2. Look for great things every day – As parents, we often find that we fixate on what went wrong that day, and this is definitely true when parenting any teen. From constant requests to clean their room, finish their homework, be on time for dinner, do their chores, etc., it can feel like we are order takers or that we are often giving bad or unfortunate news (no one really likes to do chores). So instead of focusing exclusively on all of these requests, look for something positive that you can celebrate. Recognize your child for something that they accomplished that day, and look to share more of those positive observations than the negative ones. In fact, four recognitions for every one chore request or constructive criticism makes for a great equation. 
  3. Empower your teen – Just because your teen is autistic doesn’t mean that you should be that hovering helicopter parent that doesn’t let your child do anything. Rather than making your teen’s decision for them, or keeping them from learning and growing, teach social and coping skills. Much of the stress that comes from being an autistic teenager is related to those social and coping skills, especially when at school. If your child doesn’t learn how to cope (or isn’t taught how to cope) this can mean bigger challenges as they progress through life. Further, understanding and working through disappointment and learning to navigate the real “social” world will require skills that many parents find challenging. Dealing with difficult situations that we have faced ourselves has likely disappointed us along the way, and figuring out what to do in these situations can be extraordinarily complex. 

Help for parents of autistic teens

Connection | Autism | Hillcrest ATC

Parents of autistic teens are often so focused on trying to help their child that they forget to take care of themselves. It’s imperative that parents of an autistic teen have access to a good support system. This will help your teen cope with aspects of their autism and will also help you learn how to manage your own emotions and feelings as you are faced with the ongoing challenges of raising an autistic teen.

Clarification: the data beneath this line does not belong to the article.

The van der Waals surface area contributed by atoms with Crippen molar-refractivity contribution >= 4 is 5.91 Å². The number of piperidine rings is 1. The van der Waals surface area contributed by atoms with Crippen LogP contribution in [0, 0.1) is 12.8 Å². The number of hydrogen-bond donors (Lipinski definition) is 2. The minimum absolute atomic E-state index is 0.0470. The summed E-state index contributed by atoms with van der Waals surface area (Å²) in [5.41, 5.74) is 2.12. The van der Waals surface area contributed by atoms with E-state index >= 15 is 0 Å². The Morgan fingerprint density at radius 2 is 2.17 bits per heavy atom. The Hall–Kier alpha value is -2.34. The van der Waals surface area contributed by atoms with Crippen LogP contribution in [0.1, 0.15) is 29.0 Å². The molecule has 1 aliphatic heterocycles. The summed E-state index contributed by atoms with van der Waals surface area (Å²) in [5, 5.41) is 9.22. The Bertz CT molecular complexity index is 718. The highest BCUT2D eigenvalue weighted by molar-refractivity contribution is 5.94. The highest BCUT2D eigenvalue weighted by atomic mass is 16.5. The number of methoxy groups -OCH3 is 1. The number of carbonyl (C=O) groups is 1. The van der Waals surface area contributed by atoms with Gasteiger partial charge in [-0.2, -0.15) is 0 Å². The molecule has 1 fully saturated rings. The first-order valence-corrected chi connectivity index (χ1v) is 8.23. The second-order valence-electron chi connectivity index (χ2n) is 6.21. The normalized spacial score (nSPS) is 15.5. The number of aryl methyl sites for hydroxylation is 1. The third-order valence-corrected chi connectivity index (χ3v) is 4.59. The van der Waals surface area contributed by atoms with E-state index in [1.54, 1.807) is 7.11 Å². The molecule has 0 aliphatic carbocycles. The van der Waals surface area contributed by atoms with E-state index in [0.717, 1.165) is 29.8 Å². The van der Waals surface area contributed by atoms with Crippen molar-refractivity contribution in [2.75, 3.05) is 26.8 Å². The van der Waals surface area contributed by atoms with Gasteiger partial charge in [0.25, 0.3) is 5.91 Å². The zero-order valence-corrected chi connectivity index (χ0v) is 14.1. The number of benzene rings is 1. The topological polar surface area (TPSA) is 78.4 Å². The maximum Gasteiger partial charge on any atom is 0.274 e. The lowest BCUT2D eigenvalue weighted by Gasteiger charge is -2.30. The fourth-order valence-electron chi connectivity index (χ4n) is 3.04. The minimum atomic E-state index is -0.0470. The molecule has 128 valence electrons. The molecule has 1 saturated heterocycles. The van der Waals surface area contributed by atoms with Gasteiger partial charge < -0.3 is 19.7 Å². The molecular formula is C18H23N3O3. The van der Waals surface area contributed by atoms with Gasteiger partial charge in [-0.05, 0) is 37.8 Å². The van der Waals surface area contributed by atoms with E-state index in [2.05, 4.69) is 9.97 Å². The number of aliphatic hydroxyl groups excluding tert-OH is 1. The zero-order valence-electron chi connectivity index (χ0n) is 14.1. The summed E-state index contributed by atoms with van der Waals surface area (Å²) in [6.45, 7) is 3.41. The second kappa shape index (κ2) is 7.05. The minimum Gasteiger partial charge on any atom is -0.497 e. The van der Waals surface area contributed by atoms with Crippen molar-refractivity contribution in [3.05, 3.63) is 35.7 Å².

Part of this parental support will come from the health care professionals that treat your teen and educate you as the parent of a teen with autism. Although autism can’t be cured as we stated earlier, most autistic children will get through their teenage years just fine (assuming they have the right levels of support) and will go on to a happy and productive life.

Thankfully, there are also several support programs that parents can benefit from, including:

  • Autism Speaks – This organization is nationally recognized and provides information for parents of recently diagnosed children. This information includes reviews and suggestions on apps, resources for children and teens with autism, and more.  
  • Online Asperger Syndrome Information and Support center – The website provides a database of support groups based on the geography where you live. Support groups for parents with autistic children can be located on their website.  
  • The Global and Regional Asperger Syndrome Partnership (GRASP) – This organization was created to improve the lives of adults and teens who are on the autism spectrum. This includes community outreach, online support and education, and advocacy. 
  • Wrong Planet – This internet community offers support to individuals, parents, and professionals with Asperger syndrome, ADHD, and other neurological conditions. Resources include discussion forums, a library of articles, website blogs, and a chat room where other members can provide timely support. 
  • Asperger Syndrome Education Network (ASPEN) – This is a New Jersey-based organization that offers support for families dealing with autism. They also provide a listing of other online support groups.
  • Asperger Syndrome and High Functioning Autism Association – This organization reaches families in the New York City and Long Island, N.Y. area and offers local activities, events, and online support

If you’re a parent looking for therapy that may help your autistic child, you have options beyond what we’ve detailed in this article. Why not reach out to Hillcrest to see how our facility can help your family?